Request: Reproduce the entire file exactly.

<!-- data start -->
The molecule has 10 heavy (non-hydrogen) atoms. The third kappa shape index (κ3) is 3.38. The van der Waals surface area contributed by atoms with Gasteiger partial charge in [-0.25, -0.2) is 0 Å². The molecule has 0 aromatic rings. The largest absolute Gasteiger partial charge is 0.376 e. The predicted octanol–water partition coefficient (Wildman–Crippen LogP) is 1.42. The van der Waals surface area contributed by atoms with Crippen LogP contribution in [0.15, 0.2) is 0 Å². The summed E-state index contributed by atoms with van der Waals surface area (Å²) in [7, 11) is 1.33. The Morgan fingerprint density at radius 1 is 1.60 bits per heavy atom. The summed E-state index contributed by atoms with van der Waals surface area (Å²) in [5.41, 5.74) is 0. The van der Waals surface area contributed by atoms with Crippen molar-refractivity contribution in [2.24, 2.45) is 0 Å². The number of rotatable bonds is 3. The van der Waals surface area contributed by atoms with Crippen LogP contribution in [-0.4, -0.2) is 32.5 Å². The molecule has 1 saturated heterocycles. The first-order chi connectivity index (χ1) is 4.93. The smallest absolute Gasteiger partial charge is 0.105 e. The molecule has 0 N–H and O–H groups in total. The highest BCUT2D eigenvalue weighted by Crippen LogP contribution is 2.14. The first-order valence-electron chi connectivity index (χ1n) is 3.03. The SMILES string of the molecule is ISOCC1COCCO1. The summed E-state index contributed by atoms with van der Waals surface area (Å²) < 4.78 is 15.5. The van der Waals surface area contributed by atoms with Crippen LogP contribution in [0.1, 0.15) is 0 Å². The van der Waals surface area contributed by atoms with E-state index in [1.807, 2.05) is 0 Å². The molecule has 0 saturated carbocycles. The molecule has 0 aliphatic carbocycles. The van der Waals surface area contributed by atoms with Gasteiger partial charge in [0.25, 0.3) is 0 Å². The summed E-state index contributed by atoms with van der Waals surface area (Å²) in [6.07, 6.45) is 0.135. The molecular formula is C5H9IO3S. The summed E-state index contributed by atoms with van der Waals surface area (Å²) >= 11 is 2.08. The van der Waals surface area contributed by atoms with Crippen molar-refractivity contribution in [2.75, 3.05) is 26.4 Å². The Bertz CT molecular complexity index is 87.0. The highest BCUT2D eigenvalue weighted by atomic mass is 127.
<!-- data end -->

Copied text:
The molecule has 10 heavy (non-hydrogen) atoms. The third kappa shape index (κ3) is 3.38. The van der Waals surface area contributed by atoms with Gasteiger partial charge in [-0.25, -0.2) is 0 Å². The molecule has 0 aromatic rings. The largest absolute Gasteiger partial charge is 0.376 e. The predicted octanol–water partition coefficient (Wildman–Crippen LogP) is 1.42. The van der Waals surface area contributed by atoms with Crippen LogP contribution in [0.15, 0.2) is 0 Å². The summed E-state index contributed by atoms with van der Waals surface area (Å²) in [7, 11) is 1.33. The Morgan fingerprint density at radius 1 is 1.60 bits per heavy atom. The summed E-state index contributed by atoms with van der Waals surface area (Å²) in [5.41, 5.74) is 0. The van der Waals surface area contributed by atoms with Crippen molar-refractivity contribution in [2.24, 2.45) is 0 Å². The number of rotatable bonds is 3. The van der Waals surface area contributed by atoms with Crippen LogP contribution in [-0.4, -0.2) is 32.5 Å². The molecule has 1 saturated heterocycles. The first-order chi connectivity index (χ1) is 4.93. The smallest absolute Gasteiger partial charge is 0.105 e. The molecule has 0 N–H and O–H groups in total. The highest BCUT2D eigenvalue weighted by Crippen LogP contribution is 2.14. The first-order valence-electron chi connectivity index (χ1n) is 3.03. The SMILES string of the molecule is ISOCC1COCCO1. The summed E-state index contributed by atoms with van der Waals surface area (Å²) < 4.78 is 15.5. The van der Waals surface area contributed by atoms with Crippen LogP contribution in [0.1, 0.15) is 0 Å². The van der Waals surface area contributed by atoms with E-state index in [1.807, 2.05) is 0 Å². The molecule has 0 saturated carbocycles. The molecule has 0 aliphatic carbocycles. The van der Waals surface area contributed by atoms with Gasteiger partial charge in [0.25, 0.3) is 0 Å². The summed E-state index contributed by atoms with van der Waals surface area (Å²) in [6.07, 6.45) is 0.135. The molecular formula is C5H9IO3S. The summed E-state index contributed by atoms with van der Waals surface area (Å²) >= 11 is 2.08. The van der Waals surface area contributed by atoms with Crippen molar-refractivity contribution in [2.75, 3.05) is 26.4 Å². The Bertz CT molecular complexity index is 87.0. The highest BCUT2D eigenvalue weighted by atomic mass is 127.